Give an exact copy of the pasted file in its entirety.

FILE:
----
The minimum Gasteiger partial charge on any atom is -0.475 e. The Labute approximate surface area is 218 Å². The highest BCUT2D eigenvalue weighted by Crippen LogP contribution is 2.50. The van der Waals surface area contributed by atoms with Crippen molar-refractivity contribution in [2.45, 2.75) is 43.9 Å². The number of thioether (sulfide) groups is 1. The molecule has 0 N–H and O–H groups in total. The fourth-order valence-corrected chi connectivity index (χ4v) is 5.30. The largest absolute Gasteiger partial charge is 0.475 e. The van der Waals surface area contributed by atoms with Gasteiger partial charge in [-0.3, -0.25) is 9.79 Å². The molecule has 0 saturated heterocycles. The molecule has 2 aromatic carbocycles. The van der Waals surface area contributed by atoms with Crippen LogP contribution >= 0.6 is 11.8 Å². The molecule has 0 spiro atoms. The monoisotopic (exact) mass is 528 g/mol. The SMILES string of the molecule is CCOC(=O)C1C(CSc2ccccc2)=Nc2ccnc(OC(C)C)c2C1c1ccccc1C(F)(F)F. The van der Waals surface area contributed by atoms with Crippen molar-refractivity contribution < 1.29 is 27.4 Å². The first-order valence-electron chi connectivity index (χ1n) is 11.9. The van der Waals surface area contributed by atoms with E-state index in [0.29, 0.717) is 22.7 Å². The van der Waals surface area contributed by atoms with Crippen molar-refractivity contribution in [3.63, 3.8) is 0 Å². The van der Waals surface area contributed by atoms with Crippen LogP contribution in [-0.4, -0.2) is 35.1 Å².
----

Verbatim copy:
The minimum Gasteiger partial charge on any atom is -0.475 e. The Labute approximate surface area is 218 Å². The highest BCUT2D eigenvalue weighted by Crippen LogP contribution is 2.50. The van der Waals surface area contributed by atoms with Crippen molar-refractivity contribution in [2.45, 2.75) is 43.9 Å². The number of thioether (sulfide) groups is 1. The molecule has 0 N–H and O–H groups in total. The fourth-order valence-corrected chi connectivity index (χ4v) is 5.30. The largest absolute Gasteiger partial charge is 0.475 e. The van der Waals surface area contributed by atoms with Gasteiger partial charge in [-0.3, -0.25) is 9.79 Å². The molecule has 0 saturated heterocycles. The molecule has 2 aromatic carbocycles. The van der Waals surface area contributed by atoms with Crippen LogP contribution >= 0.6 is 11.8 Å². The molecule has 0 spiro atoms. The monoisotopic (exact) mass is 528 g/mol. The SMILES string of the molecule is CCOC(=O)C1C(CSc2ccccc2)=Nc2ccnc(OC(C)C)c2C1c1ccccc1C(F)(F)F. The van der Waals surface area contributed by atoms with Crippen molar-refractivity contribution < 1.29 is 27.4 Å². The first-order valence-electron chi connectivity index (χ1n) is 11.9. The van der Waals surface area contributed by atoms with E-state index in [0.29, 0.717) is 22.7 Å². The van der Waals surface area contributed by atoms with Crippen molar-refractivity contribution in [3.63, 3.8) is 0 Å². The van der Waals surface area contributed by atoms with Crippen LogP contribution in [-0.4, -0.2) is 35.1 Å².